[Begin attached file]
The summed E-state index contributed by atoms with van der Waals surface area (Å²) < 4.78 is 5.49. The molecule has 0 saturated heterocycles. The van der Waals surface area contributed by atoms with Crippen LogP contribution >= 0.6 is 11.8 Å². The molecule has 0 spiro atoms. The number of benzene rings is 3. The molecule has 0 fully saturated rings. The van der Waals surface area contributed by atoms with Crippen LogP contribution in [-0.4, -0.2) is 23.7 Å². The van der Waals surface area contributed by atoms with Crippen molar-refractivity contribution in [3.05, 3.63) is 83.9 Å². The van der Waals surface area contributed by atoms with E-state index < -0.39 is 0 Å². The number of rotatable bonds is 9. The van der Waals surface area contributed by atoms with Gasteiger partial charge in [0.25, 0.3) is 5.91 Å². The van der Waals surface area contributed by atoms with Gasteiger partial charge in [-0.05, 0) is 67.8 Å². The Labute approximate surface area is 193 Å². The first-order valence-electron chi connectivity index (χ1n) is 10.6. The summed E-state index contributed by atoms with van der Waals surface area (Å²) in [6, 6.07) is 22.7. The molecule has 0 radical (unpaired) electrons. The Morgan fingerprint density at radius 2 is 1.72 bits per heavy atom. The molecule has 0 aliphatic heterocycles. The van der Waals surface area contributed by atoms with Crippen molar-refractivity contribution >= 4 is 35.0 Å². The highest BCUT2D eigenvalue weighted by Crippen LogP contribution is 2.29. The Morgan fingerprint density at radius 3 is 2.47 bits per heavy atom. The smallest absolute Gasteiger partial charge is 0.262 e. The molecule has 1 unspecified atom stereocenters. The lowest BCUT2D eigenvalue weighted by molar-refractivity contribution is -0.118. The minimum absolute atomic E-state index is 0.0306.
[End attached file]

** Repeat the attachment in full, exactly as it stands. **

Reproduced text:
The summed E-state index contributed by atoms with van der Waals surface area (Å²) < 4.78 is 5.49. The molecule has 0 saturated heterocycles. The van der Waals surface area contributed by atoms with Crippen LogP contribution >= 0.6 is 11.8 Å². The molecule has 0 spiro atoms. The number of benzene rings is 3. The molecule has 0 fully saturated rings. The van der Waals surface area contributed by atoms with Crippen LogP contribution in [-0.4, -0.2) is 23.7 Å². The van der Waals surface area contributed by atoms with Crippen molar-refractivity contribution in [3.05, 3.63) is 83.9 Å². The van der Waals surface area contributed by atoms with E-state index < -0.39 is 0 Å². The number of rotatable bonds is 9. The van der Waals surface area contributed by atoms with Gasteiger partial charge in [0.25, 0.3) is 5.91 Å². The van der Waals surface area contributed by atoms with Gasteiger partial charge in [-0.05, 0) is 67.8 Å². The Labute approximate surface area is 193 Å². The first-order valence-electron chi connectivity index (χ1n) is 10.6. The summed E-state index contributed by atoms with van der Waals surface area (Å²) in [6, 6.07) is 22.7. The molecule has 0 radical (unpaired) electrons. The Morgan fingerprint density at radius 2 is 1.72 bits per heavy atom. The molecule has 0 aliphatic heterocycles. The van der Waals surface area contributed by atoms with Crippen molar-refractivity contribution >= 4 is 35.0 Å². The highest BCUT2D eigenvalue weighted by Crippen LogP contribution is 2.29. The Morgan fingerprint density at radius 3 is 2.47 bits per heavy atom. The smallest absolute Gasteiger partial charge is 0.262 e. The molecule has 1 unspecified atom stereocenters. The lowest BCUT2D eigenvalue weighted by molar-refractivity contribution is -0.118. The minimum absolute atomic E-state index is 0.0306.